The antiatherogenic effect of calcium antagonists demonstrated in experimental animal models has stimulated clinical trials to determine whether they might beneficially affect the evolution of human atherosclerosis. Three clinical trials that assess the effects of calcium antagonists are reviewed here. The Montreal Heart Institute Study and the International Nifedipine Trial on Antiatherosclerotic Therapy (INTACT) study demonstrated that neither nicardipine nor nifedipine has a significant effect on established coronary artery lesions in patients with life-threatening diseases after 24 or 36 months of therapy, respectively. However, both studies showed a statistically significant effect on early stages of plaque evolution. Retrospective data analyses in the Montreal Study showed that nicardipine retarded the progression of minimal (≤20% stenosis) lesions, and the INTACT study prospectively demonstrated that nifedipine significantly (P = 0.034) reduced the number of new lesions. The ongoing Multicenter Isradipine/Diuretic Atherosclerosis Study (MIDAS) was designed specifically to compare the efficacy of isradipine and hydrochlorothiazide in retarding the progression of mild to moderate atherosclerosis in extracranial carotid arteries as assessed by B-mode ultrasonography. The results will be helpful in better understanding whether, and to what extent, isradipine beneficially affects atherosclerosis at the level of the arterial wall.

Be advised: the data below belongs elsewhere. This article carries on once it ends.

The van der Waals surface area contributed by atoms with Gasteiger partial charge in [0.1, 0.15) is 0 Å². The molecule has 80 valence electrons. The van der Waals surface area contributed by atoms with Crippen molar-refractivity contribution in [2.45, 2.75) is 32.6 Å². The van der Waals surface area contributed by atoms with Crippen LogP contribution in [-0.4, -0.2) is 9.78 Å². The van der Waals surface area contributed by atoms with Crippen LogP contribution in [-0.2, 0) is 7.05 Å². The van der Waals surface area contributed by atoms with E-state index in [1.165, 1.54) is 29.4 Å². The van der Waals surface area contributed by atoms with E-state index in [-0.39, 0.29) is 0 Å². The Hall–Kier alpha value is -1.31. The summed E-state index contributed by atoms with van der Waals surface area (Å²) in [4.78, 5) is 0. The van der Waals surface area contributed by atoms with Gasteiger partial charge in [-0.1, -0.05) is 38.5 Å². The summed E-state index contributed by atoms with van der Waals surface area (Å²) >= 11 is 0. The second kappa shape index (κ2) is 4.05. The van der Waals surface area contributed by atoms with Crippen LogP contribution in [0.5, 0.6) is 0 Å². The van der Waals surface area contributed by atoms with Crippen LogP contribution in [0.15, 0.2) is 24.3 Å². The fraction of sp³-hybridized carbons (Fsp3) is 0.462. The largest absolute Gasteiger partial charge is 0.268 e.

|Original language||English (US)|
|Number of pages||10|
|Journal||Journal of Vascular Medicine and Biology|
|State||Published - Dec 1 1991|
ASJC Scopus subject areas
- Cardiology and Cardiovascular Medicine